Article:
Jacques Anquetil Biography

(French Road Racing Cyclist and the First Cyclist to Win the 'Tour de France' Five Times)

Birthday: January 8, 1934 (Capricorn)

Born In: Mont-Saint-Aignan, France

Jacques Anquetil was a French cyclist whose journey in cycling started as an amateur and he went on to become a champion cyclist marking a place in the history of the sports. His exceptional ability to beat the clock earned him the title ‘Monsieur Chrono’. He emerged as the winner in his first professional race ‘Grand Prix de Lugano’. The same year he won the ‘Grand Prix des Nations’ which he won eight more times. He made history by becoming the first ever road racing cyclist who has won the ‘Tour de France’ 5 times. The other professional achievements of this extraordinary man include winning the ‘Overall Four Days of Dunkirk’ , ‘Overall Giro d'Italia’, ‘Critérium des As’, ‘Overall Paris–Nice’, ‘Overall Vuelta a España’ and ‘Overall Critérium du Dauphiné Libéré’ among numerous other titles. His personal life was equally colourful with several relationships. ‘L'Équipe’ the French newspaper tagged him as the champions of champions of France. He was honoured with the ‘Chevalier de l'Ordre national du Mérite’ (The National Order of Merit) and the ‘Chevalier de la Légion d'honneur’ (the National Order of the Legion of Honour).
Quick Facts

French Celebrities Born In January

Also Known As: Monsieur Chrono, Maître Jacques

Died At Age: 53


Spouse/Ex-: Janine Boeda

father: Ernest Anquetil

mother: Marie Anquetil

siblings: Philippe Anquetil

children: Sophie Anquetil

Cyclists French Men

Height: 5'9" (175 cm), 5'9" Males

Died on: November 18, 1987

place of death: Rouen, France

Cause of Death: Stomach Cancer

Childhood & Early Life
He was born on January 8, 1934, to Ernest Anquetil and Marie Anquetil. His father was a builder in Mount-Saint-Aignan in Normandy, France.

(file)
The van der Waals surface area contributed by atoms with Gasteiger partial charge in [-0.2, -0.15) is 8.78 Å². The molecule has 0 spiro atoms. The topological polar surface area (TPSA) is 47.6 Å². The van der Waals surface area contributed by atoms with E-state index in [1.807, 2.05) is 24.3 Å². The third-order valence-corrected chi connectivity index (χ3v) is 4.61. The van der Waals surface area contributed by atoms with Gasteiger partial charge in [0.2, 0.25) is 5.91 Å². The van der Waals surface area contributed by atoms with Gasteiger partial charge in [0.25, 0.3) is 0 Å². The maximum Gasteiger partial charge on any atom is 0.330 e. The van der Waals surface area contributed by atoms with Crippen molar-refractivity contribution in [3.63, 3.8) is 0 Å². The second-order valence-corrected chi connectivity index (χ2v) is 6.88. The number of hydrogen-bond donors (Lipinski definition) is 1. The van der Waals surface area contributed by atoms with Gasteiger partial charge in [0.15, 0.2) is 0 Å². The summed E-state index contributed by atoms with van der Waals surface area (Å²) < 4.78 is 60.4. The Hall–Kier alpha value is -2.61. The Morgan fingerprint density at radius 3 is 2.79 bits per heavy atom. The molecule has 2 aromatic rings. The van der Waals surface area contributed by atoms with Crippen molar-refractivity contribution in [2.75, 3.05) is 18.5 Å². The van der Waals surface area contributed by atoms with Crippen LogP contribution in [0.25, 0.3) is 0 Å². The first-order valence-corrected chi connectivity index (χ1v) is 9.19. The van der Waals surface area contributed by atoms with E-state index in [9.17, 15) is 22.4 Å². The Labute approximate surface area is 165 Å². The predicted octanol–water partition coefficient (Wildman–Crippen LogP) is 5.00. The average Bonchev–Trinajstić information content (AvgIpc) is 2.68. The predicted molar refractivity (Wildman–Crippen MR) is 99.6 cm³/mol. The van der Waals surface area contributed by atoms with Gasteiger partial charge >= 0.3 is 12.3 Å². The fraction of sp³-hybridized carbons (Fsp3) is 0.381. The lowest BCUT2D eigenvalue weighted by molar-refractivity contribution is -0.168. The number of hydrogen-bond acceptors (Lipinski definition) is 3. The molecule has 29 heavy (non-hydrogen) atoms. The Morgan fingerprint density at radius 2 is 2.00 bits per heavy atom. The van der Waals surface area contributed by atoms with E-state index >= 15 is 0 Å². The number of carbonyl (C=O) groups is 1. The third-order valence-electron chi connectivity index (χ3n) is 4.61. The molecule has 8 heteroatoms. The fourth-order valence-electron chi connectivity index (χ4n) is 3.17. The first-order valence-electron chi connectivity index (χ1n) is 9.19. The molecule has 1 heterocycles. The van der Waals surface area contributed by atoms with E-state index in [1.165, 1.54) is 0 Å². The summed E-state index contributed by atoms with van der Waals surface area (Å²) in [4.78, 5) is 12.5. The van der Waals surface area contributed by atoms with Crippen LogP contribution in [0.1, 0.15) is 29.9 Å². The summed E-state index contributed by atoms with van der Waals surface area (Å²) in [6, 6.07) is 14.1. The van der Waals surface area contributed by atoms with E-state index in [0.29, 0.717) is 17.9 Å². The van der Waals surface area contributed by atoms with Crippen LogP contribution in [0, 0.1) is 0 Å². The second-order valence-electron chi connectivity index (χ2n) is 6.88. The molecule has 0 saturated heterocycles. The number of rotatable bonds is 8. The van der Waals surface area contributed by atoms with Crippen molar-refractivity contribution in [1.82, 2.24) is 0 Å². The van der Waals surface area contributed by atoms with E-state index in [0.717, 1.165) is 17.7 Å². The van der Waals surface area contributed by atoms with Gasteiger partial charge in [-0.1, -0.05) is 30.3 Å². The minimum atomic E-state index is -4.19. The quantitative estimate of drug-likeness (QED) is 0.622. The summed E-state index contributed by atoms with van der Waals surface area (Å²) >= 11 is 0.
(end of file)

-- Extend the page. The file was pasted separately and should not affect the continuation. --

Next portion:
He was brought up in Normandy in a strawberry farm and later shifted with his parents and brother Philippe in Boisguillaume. In 1941 his father joined the other family members to work in the farm.
He got his first bicycle at four years of age and would ride the Alcyon twice daily to make a round to the village and return covering approximately a distance of 1½ km.
He joined a technical college in Sotteville-lès-Rouen to study metal-turning.
He gave up his first choice of running and followed his friend Maurice Dieulois to join the ‘AC Sottevillais’ club as he was fascinated by the attention his friend received from girls after becoming a ‘coureur cycliste’.
On December 2, 1950, he got his racing licence. After qualifying in light engineering he took a job in a factory in Sotteville but left it soon.
André Boucher, a cycle dealer ran the ‘AC Sottevillais’ club and he prepared the members first with bicycles and thereafter with motorised bicycle, derny. Many cyclist including Claude LeBer and Jean Jourden remained members of the club.
Jacques Anquetil picked up the skill fast and won several tournaments as an amateur cyclist. On May 3, 1951 he won the ‘Rouen’s ‘Prix Maurice Latour’ and in the following year he earned the French national amateur road championship title.
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In 1952 he was included in the French team in the ‘Summer Olympics’ and earned a bronze medal in the hundred kilometre team road race. Following his impressive performance, André Boucher recommended him to Francis Pélissier, the cycling team manager of ‘La Perle’ and also a former rider of the ‘Tour de France. He was offered 30,000 old francs per month by Francis Pélissier to ride as an independent cyclist for ‘La Perle’.